The natural logarithm, whose symbol is ln, is a useful tool in algebra and calculus to simplify complicated problems. In order to use the natural log, you will need to understand what ln is, what the rules for using ln are, and the useful properties of ln that you need to remember.


What is the natural logarithm?


The natural logarithm is a regular logarithm with the base e. Remember that e is a mathematical constant known as the natural exponent. We write the natural logarithm as ln.

$$\log_e (x) = \ln(x)$$

Since the ln is a log with the base of e we can actually think about it as the inverse function of e with a power.

$$\ln(e^x ) = x$$
or
$$e^{\ln(x)} = x $$

The natural exponent e shows up in many forms of mathematics from finance to differential equations to normal distributions. It is clear that the logarithm with a base of e would be a required inverse so as to help solve problems involving such exponents.


Properties of ln

  1. \(\ln(a)\) exists if and only if \(a>0\)

    The natural logarithm of a requires that a is a positive value. This is true of all logarithms. This is an important parameter to remember, as any logarithm of a negative number is undefined.


  2. \(\ln(0)\) is undefined

    Notice how in property 1 that we define \(\ln(a)\) to exist if \(a > 0\). That is no mistake. The logarithm of zero is undefined.


  3. \(\ln(1)=0\)

    The natural logarithm of 1 is 0. This is a useful property to eliminate certain terms in an equation if you can show that the value in the natural logarithm is 1. It also serves as a divider between solutions of the natural log that are either positive or negative. \(\ln(a) < 0\) if \(0 < a < 1\) and on the other side \(\ln(a) > 0\) if \(a > 1\).


  4. \(\lim\limits_{a\rightarrow\infty} \ln(a)=\infty\)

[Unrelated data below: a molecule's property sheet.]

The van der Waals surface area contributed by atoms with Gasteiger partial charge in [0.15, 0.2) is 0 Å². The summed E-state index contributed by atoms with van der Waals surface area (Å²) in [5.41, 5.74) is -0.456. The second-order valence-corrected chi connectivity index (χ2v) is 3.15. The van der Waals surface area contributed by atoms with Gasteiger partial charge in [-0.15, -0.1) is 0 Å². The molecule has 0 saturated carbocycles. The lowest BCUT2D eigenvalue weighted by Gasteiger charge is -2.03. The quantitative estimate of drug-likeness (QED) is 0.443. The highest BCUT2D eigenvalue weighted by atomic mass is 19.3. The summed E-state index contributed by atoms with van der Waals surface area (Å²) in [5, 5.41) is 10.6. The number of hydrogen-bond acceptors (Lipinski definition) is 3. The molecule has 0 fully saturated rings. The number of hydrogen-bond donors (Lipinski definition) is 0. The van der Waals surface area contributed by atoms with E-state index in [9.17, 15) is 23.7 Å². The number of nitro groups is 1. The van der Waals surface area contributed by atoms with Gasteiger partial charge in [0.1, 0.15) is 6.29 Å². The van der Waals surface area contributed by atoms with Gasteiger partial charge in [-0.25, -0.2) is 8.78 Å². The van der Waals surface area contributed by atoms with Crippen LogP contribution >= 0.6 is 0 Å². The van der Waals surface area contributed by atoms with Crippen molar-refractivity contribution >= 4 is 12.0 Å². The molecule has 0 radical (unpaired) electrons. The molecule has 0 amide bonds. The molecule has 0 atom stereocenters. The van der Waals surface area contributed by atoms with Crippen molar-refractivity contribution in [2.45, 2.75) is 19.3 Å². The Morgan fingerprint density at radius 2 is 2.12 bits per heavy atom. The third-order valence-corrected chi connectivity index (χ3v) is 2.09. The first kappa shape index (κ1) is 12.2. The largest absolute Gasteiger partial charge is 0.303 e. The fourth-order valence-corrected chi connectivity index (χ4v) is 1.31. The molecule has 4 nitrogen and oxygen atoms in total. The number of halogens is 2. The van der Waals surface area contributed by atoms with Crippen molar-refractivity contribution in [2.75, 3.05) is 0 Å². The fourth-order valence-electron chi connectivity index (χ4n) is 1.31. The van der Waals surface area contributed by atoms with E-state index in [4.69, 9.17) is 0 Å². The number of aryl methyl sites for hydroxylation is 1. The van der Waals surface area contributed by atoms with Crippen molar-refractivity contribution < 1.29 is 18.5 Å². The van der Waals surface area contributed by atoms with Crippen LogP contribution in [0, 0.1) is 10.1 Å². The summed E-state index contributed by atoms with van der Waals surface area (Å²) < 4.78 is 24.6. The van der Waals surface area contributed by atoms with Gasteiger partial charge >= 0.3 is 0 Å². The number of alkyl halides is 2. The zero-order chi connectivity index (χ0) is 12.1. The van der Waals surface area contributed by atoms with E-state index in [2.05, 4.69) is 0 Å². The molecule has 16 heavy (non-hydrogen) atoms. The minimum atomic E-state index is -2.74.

The limit as \(ln(a)\) as a approaches infinity is infinity. The natural logarithm is a monotonically increasing function, so the larger the input the larger the output.


  5. \(\ln(e)=1\)

    Since the base of the natural logarithm is the mathematical constant e, the natural log of e is then equal to 1.


  6. \(\ln(e^x)=x\)

    Since the natural logarithm is the inverse of the natural exponential, the natural log of e x becomes x.


  7. \(e^{\ln(x)}=x\)

    Similar to property 6, the natural exponential of the natural log of x is equal to x because they are inverse functions.



The Natural Logarithm Rules


There are 4 rules for logarithms that are applicable to the natural log. These
rules are excellent tools for solving problems with natural logarithms involved,
and as such warrant memorization.

  1. The Product Rule

    $$\ln(ab)=\ln(a)+\ln(b)$$

    If you are taking the natural log of two terms multiplied together, it is equivalent to taking the natural log of each term added together.

    Note 1: Remember property 1. The natural log of a negative value is undefined. This implies that both terms a and b from the product rule are required to be greater than zero.

    Note 2: This property holds true for multiple terms:
    $$\ln(abcd…)=\ln(a)+\ln(b)+\ln(c)+\ln(d)+…


  2. The Quotient Rule

    $$\ln\left(\frac{a}{b}\right)=\ln(a)-\ln(b)$$

    If you take the natural log of one term divided by another, it is equivalent to the natural log of numerator minus the natural log of the denominator.

    Note 1: Remember property 1. The natural log of a negative value is undefined. This implies that both terms \(a\) and \(b\) from the quotient rule are required to be greater than zero.


  3. The Reciprocal Rule

    $$\ln\left(\frac{1}{x}\right)=-\ln(x)$$

    If you take the natural log of 1 divided by a number, it is equivalent to the negative natural log of that number.


  4. The Power Rule

    $$\ln(a^b)=b\ln(a)$$

    If you take the natural log of a term \(a\) with an exponent \(b\), it is equivalent to \(b\) times the natural log of \(a\).


It is of use to any student to be able to prove these 4 rules of natural logarithms. The observant student will see that the product rule can be proved easily using property 6 and 7, and some knowledge of exponents. The quotient, reciprocal, and power rule all follow from specific versions of the product rule. So if you are able to prove the product rule, the remaining three should be trivial.


Conclusion

  • The natural log ln is a logarithm with a base of the mathematical constant e. ie \(\ln=\log_e\)
  • The natural log ln is the inverse of e
  • The 4 rules of logs
    • $$\ln(ab)=\ln(a)+\ln(b)$$
    • $$\ln\left(\frac{a}{b}\right)=\ln(a)-\ln(b)$$
    • $$\ln\left(\frac{1}{x}\right)=-\ln(x)$$
    • $$\ln(a^b)=b\ln(a)$$